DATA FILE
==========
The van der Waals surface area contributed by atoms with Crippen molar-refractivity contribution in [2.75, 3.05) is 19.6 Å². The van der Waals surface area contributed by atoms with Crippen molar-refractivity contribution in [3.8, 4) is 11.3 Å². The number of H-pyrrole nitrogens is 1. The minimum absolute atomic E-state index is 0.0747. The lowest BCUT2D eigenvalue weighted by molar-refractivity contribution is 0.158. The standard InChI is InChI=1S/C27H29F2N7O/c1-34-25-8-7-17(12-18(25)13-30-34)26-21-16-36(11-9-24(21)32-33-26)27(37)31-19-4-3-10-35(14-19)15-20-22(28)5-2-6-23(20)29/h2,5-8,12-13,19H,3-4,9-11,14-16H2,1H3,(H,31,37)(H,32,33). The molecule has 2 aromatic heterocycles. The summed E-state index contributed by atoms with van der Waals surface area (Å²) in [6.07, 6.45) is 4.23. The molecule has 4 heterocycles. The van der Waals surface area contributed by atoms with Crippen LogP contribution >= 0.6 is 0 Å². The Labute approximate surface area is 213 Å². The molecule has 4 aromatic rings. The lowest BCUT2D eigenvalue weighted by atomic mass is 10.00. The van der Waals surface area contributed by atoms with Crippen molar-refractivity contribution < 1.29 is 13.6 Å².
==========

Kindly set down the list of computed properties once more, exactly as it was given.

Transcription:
The van der Waals surface area contributed by atoms with Crippen molar-refractivity contribution in [2.75, 3.05) is 19.6 Å². The van der Waals surface area contributed by atoms with Crippen molar-refractivity contribution in [3.8, 4) is 11.3 Å². The number of H-pyrrole nitrogens is 1. The minimum absolute atomic E-state index is 0.0747. The lowest BCUT2D eigenvalue weighted by molar-refractivity contribution is 0.158. The standard InChI is InChI=1S/C27H29F2N7O/c1-34-25-8-7-17(12-18(25)13-30-34)26-21-16-36(11-9-24(21)32-33-26)27(37)31-19-4-3-10-35(14-19)15-20-22(28)5-2-6-23(20)29/h2,5-8,12-13,19H,3-4,9-11,14-16H2,1H3,(H,31,37)(H,32,33). The molecule has 2 aromatic heterocycles. The summed E-state index contributed by atoms with van der Waals surface area (Å²) in [6.07, 6.45) is 4.23. The molecule has 4 heterocycles. The van der Waals surface area contributed by atoms with Crippen LogP contribution >= 0.6 is 0 Å². The Labute approximate surface area is 213 Å². The molecule has 4 aromatic rings. The lowest BCUT2D eigenvalue weighted by atomic mass is 10.00. The van der Waals surface area contributed by atoms with Crippen molar-refractivity contribution < 1.29 is 13.6 Å².